Isla McGlauflin came to High Point University with two suitcases.
She came alone. She had to.
A huge snowstorm was expected to blanket the East Coast, and she and her mom cancelled their 14-hour drive to campus from their home in upstate New York. McGlauflin then boarded a plane, ahead of the snowstorm, and arrived in North Carolina in January 2017.
She had spent a year studying music at another school in Virginia. But the school sapped her longtime love for music. She withdrew, took a few college classes back home, and with four scholarships helping cover her tuition, she transferred to High Point University.
She knew only one person — her boyfriend, Michael Dreher.
That has changed. McGlauflin has a constellation of friends. She’s also taken on leadership positions, made the dean’s list, reaffirmed her faith, been inducted into two honor societies and rediscovered her love for music.
All in 2 ½ years.
McGlauflin is HPU’s Extraordinary Leader for the month of February. McGlauflin will graduate in May with a degree in psychology. And she’ll graduate on time.
She is a hard worker, no doubt about that. But it’s bigger than that.
High Point University showed her she wasn’t wrong.
A Tough Move
McGlauflin was terrified when she came to campus.
“If I didn’t succeed in Virginia,” she thought to herself, “what makes me think I can succeed here?”
McGlauflin had always been a planner, and she had been immersed in music since age 5. Before she graduated from high school, she has performed in more than 30 musicals, and as a soprano, she had been selected to all-state chorus and had sung in six different choirs in and around Lake George, New York.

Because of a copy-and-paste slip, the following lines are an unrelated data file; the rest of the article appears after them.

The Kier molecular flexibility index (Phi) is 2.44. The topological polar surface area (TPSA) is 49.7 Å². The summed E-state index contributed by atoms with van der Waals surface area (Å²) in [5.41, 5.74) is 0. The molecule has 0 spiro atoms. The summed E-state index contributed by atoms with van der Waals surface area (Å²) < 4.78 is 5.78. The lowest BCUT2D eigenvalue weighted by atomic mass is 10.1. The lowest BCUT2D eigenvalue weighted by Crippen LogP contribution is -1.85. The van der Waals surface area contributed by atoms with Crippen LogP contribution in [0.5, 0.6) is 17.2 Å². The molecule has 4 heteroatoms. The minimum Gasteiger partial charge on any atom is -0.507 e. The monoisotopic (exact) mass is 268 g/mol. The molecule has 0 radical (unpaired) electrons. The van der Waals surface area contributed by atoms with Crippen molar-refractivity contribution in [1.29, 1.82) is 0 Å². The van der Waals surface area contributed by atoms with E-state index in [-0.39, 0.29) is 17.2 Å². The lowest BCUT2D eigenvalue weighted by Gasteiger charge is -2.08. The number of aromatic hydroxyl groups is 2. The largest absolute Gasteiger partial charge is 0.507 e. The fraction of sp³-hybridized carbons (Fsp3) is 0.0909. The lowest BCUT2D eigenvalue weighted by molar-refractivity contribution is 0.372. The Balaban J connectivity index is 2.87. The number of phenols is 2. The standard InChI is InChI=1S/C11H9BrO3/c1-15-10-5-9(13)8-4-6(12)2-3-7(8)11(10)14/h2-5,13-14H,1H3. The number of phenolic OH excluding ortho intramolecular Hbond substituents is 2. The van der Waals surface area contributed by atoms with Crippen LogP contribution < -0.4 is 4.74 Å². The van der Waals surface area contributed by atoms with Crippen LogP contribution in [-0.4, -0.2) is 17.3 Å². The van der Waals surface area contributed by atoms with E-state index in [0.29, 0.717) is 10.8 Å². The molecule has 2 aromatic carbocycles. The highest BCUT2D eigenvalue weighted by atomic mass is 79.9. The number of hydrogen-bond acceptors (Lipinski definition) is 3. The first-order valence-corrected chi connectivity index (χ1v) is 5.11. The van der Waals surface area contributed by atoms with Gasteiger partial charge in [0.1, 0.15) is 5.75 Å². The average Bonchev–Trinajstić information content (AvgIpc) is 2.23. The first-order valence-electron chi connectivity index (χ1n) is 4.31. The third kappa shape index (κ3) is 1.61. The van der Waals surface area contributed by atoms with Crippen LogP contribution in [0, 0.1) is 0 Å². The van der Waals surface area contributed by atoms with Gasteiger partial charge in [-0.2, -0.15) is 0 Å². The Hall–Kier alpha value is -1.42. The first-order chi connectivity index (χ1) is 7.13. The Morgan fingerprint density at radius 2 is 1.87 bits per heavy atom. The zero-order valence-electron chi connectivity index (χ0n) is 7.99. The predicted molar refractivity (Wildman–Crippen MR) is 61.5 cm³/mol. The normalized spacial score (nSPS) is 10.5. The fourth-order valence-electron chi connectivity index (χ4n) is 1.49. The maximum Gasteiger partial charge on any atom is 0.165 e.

Music was like breathing to McGlauflin. Yet, when she left her picturesque hometown ensconced in the Adirondack Mountains, she found her music studies in Virginia were all about being perfect.
She sang for at least eight hours a day, and she competed against students from other schools as well as her own. Meanwhile, she found her professors distant, the campus unaccommodating, and she felt lost. It was too much. She left.
She knew HPU. She had visited several times to see Dreher, her high school sweetheart, and when she came, she found a totally different campus. She was enamored by the friendly people, the campus beauty and students who talked about professors always being helpful.
Yet, during those first days of January 2017, her fear nearly paralyzed her. She was starting over, at a new school with a new major. So, she did what she had done her whole life.
She got busy.
“A Unique Sense of Maturity”
She first joined the Phi Mu sorority and started helping inductees know the creed, understand the history and enjoy the fun during the time between a bid and initiation. She later became the sorority’s secretary and honor committee chairwoman.
She also became a member of the Board of Stewards and learned about the importance of service firsthand. She got involved with raising money for the Christian non-profit West End Ministries as well as finding Christmas gifts for children identified by the Salvation Army.
During that time, she got to know the Rev. Preston Davis, the minister of the university. Davis got to know her, too.
“To do what she’s done just wows me,” Davis says. “Transferring is hard in college. Friend groups are already formed, and what Isla has been able to do shows a unique sense of maturity about her.”